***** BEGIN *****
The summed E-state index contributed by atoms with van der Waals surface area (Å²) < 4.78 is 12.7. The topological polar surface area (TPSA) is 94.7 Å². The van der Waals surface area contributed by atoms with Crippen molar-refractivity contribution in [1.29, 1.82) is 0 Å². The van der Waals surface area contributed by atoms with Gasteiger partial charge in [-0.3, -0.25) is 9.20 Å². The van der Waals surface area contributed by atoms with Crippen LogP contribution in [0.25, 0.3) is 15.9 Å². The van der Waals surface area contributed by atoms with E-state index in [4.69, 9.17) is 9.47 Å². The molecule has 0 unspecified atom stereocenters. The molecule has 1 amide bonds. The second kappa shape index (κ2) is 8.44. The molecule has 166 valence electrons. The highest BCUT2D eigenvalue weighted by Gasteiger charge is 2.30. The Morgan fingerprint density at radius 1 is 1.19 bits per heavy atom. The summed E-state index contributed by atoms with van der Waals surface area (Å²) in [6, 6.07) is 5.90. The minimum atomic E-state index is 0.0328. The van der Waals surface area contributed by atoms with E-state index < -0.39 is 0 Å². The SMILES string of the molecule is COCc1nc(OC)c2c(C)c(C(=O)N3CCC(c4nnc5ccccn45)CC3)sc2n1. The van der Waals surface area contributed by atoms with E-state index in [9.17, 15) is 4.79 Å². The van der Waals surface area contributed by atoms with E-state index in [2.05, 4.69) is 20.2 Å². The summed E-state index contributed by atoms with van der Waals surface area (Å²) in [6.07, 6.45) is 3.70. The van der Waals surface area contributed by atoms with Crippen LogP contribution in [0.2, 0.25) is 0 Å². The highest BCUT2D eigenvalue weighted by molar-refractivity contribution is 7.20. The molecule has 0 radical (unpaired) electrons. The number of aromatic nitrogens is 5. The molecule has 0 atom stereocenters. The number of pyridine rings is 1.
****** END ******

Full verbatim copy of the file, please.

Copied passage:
The summed E-state index contributed by atoms with van der Waals surface area (Å²) < 4.78 is 12.7. The topological polar surface area (TPSA) is 94.7 Å². The van der Waals surface area contributed by atoms with Crippen molar-refractivity contribution in [1.29, 1.82) is 0 Å². The van der Waals surface area contributed by atoms with Gasteiger partial charge in [-0.3, -0.25) is 9.20 Å². The van der Waals surface area contributed by atoms with Crippen LogP contribution in [0.25, 0.3) is 15.9 Å². The van der Waals surface area contributed by atoms with E-state index in [4.69, 9.17) is 9.47 Å². The molecule has 0 unspecified atom stereocenters. The molecule has 1 amide bonds. The second kappa shape index (κ2) is 8.44. The molecule has 166 valence electrons. The highest BCUT2D eigenvalue weighted by Gasteiger charge is 2.30. The Morgan fingerprint density at radius 1 is 1.19 bits per heavy atom. The summed E-state index contributed by atoms with van der Waals surface area (Å²) in [6, 6.07) is 5.90. The minimum atomic E-state index is 0.0328. The van der Waals surface area contributed by atoms with E-state index < -0.39 is 0 Å². The SMILES string of the molecule is COCc1nc(OC)c2c(C)c(C(=O)N3CCC(c4nnc5ccccn45)CC3)sc2n1. The van der Waals surface area contributed by atoms with E-state index in [9.17, 15) is 4.79 Å². The van der Waals surface area contributed by atoms with E-state index in [2.05, 4.69) is 20.2 Å². The summed E-state index contributed by atoms with van der Waals surface area (Å²) in [6.07, 6.45) is 3.70. The van der Waals surface area contributed by atoms with Crippen LogP contribution in [0.2, 0.25) is 0 Å². The highest BCUT2D eigenvalue weighted by molar-refractivity contribution is 7.20. The molecule has 0 radical (unpaired) electrons. The number of aromatic nitrogens is 5. The molecule has 0 atom stereocenters. The number of pyridine rings is 1.